Discussion in 'The Art of Critique' started by KhalieLa, Jan 13, 2016.
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Smile politely, reflect for a few minutes to see if anything he said had value, then ignore everything else. Same process for a negative or positive critic, really.
Just give a polite thanks for the input and tell him that's not really what you're writing.
Just smile politely, thank him for his (not) advice and just write the story. He should be critiquing actual errors/problems in your work, not shoving his bigoted beliefs into your face. Also, raise this to the leader of your critique group. Maybe he/she can do something about this?
I agree with the rest, a polite thank you, perhaps a simple explanation that you have a different direction in mind, and not one joule more. Sounds to me like Mr. Man is pining for someone to pay attention to the importance of his agendas. Don't be that person.
A simple explanation is just the response he'd be looking for to go on a bigoted rant. Folks like him are looking for reasons to get offended and pick a fight.
Just smile, thank him, nod, and be on your way, Khalie.
First, I agree, from the examples you've given, the comments sound like they are more about the story than the writing.
Try to ignore the fact the critique doesn't sit well with you but still ask yourself some questions about it:
1) She wouldn't own a bow or know how to hunt.
What was his reason for this? Do you need to address how she came to learn hunting? Why is he not finding credibility? Is it all him, or is there any truth to it?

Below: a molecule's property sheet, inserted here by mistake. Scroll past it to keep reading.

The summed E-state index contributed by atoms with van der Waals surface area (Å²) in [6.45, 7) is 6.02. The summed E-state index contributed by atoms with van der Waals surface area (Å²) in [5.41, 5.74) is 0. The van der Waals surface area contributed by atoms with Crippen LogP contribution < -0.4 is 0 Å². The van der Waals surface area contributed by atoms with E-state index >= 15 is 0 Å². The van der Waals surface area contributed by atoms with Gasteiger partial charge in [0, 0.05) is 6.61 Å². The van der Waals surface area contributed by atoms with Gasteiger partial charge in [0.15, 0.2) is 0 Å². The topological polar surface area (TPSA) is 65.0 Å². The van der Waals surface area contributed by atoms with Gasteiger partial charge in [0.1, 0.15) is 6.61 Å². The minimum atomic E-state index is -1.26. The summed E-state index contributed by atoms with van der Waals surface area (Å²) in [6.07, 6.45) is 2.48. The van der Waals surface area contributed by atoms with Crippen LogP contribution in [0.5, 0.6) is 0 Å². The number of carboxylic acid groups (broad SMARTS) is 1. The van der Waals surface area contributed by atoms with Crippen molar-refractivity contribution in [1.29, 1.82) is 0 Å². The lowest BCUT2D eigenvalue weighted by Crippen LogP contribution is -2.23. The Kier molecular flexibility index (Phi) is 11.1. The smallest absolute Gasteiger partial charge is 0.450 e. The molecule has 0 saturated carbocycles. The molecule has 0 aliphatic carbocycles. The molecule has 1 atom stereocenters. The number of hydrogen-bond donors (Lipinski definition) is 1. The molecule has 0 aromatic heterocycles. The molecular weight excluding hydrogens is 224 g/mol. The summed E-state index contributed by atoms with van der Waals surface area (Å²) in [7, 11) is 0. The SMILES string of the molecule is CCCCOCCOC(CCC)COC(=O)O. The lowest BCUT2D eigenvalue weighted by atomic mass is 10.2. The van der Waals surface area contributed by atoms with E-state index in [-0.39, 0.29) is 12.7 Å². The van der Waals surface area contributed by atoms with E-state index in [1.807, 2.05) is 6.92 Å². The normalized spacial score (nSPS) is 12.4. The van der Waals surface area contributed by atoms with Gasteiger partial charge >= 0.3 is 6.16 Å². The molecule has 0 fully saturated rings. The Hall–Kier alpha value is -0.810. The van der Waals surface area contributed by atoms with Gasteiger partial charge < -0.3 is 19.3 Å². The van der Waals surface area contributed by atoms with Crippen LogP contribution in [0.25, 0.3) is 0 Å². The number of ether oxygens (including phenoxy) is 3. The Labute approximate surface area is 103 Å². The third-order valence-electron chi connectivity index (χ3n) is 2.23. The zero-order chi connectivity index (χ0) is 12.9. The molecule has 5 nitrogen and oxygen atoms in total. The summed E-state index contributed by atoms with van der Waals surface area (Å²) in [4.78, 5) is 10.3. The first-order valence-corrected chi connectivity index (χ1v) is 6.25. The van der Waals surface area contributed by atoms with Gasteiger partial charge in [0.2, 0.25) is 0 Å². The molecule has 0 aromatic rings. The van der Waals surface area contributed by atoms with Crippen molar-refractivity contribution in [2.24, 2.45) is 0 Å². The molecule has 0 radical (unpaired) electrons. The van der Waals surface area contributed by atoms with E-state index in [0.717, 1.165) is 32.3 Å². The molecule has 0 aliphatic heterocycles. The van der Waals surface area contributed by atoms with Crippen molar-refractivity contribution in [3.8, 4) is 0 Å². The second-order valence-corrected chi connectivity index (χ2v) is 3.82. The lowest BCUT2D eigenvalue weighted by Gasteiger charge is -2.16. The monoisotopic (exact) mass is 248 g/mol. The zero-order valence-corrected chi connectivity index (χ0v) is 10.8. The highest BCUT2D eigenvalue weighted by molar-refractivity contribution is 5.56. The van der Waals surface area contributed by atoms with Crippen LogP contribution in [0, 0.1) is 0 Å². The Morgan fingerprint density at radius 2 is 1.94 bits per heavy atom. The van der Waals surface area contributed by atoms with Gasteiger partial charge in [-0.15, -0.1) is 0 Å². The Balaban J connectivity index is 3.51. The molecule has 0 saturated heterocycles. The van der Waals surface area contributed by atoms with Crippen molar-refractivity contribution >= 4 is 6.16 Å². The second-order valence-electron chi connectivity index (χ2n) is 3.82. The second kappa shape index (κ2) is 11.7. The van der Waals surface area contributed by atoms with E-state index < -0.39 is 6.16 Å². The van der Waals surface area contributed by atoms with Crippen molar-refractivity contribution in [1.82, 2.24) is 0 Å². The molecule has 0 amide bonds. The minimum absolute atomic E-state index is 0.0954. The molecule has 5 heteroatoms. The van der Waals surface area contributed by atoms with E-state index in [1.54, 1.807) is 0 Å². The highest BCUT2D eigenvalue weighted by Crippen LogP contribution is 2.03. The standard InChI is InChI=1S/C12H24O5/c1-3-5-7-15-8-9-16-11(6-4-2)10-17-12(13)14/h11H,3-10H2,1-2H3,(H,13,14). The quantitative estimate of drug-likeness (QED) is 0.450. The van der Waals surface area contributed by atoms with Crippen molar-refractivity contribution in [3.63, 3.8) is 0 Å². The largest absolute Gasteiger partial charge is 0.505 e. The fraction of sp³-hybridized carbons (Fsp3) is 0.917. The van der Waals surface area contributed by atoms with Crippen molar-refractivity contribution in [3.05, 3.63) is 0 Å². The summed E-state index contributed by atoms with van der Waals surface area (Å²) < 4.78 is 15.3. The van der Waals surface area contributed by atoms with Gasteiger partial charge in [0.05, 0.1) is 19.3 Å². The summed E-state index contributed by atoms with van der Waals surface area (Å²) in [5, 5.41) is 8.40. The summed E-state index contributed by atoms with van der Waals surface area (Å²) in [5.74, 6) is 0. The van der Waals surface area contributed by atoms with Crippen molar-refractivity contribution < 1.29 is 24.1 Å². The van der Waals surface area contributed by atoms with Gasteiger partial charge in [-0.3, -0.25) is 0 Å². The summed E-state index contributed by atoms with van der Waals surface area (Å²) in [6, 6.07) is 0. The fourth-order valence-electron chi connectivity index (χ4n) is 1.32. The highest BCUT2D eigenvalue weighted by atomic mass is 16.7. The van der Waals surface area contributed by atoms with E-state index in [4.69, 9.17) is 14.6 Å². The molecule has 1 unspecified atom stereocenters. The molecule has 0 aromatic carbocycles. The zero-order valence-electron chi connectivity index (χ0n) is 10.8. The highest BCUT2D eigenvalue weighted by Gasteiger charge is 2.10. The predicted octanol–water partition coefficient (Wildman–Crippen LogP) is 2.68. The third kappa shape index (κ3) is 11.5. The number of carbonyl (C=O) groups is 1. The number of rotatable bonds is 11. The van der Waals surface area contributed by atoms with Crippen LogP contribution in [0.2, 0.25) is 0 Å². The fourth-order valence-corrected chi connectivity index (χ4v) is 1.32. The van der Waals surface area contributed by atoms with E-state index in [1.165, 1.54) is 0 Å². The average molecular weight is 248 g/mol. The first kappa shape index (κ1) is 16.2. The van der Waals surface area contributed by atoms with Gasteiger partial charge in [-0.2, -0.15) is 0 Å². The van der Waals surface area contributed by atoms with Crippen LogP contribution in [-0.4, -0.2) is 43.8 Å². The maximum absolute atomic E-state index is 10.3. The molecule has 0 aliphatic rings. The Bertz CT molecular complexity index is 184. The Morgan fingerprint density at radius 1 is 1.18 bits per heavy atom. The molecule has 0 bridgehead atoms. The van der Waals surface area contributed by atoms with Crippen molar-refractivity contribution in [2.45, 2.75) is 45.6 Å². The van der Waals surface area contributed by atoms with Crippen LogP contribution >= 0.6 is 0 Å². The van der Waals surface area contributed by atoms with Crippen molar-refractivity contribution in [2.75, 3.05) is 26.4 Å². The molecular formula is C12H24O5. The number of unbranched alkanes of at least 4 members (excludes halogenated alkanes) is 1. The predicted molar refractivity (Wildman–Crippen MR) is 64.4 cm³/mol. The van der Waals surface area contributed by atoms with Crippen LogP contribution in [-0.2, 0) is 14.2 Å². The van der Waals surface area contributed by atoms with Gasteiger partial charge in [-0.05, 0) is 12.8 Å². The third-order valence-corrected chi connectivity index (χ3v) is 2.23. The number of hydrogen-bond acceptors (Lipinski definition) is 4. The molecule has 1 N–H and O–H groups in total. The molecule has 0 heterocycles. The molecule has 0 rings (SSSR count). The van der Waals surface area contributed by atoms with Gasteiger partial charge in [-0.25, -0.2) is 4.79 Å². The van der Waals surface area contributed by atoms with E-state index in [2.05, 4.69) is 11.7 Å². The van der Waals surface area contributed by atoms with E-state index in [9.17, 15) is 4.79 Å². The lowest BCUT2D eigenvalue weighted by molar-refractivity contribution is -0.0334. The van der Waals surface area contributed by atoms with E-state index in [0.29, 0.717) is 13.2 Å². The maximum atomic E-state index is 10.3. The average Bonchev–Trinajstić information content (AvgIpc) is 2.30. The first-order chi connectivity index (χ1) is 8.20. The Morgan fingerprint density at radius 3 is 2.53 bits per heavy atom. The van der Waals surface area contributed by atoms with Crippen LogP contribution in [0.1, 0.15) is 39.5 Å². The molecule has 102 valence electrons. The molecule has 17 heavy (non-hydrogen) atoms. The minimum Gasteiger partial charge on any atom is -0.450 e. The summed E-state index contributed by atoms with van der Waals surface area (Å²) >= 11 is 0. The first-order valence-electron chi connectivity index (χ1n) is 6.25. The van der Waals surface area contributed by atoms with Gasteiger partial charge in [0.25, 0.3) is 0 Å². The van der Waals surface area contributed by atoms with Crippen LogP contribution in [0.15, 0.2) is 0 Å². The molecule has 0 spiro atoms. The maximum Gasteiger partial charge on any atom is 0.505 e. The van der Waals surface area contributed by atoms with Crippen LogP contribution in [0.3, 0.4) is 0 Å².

2) Male character should display more "christian values" and not allow her to be a whore.
Meh, sounds like you didn't write the character he'd write. You could look at any inconsistencies your character might have. Maybe you need the male character to express something like, "she has to help herself, I can only guide her." It depends on if your male character is consistent or not.
3) She's too intelligent for her station in life. (He thought she shouldn't know the difference between deciduous trees and conifers.)
I get a lot of this kind of feedback, but in my case it's because people don't understand the story when they only read an isolated chapter. I have characters that live a hunter gatherer life, but they descended from a modern people and now live in hiding in a forest with access to books, but not to much technology. When a new member joins the critique group they inevitably make comments like, I don't think she'd know that.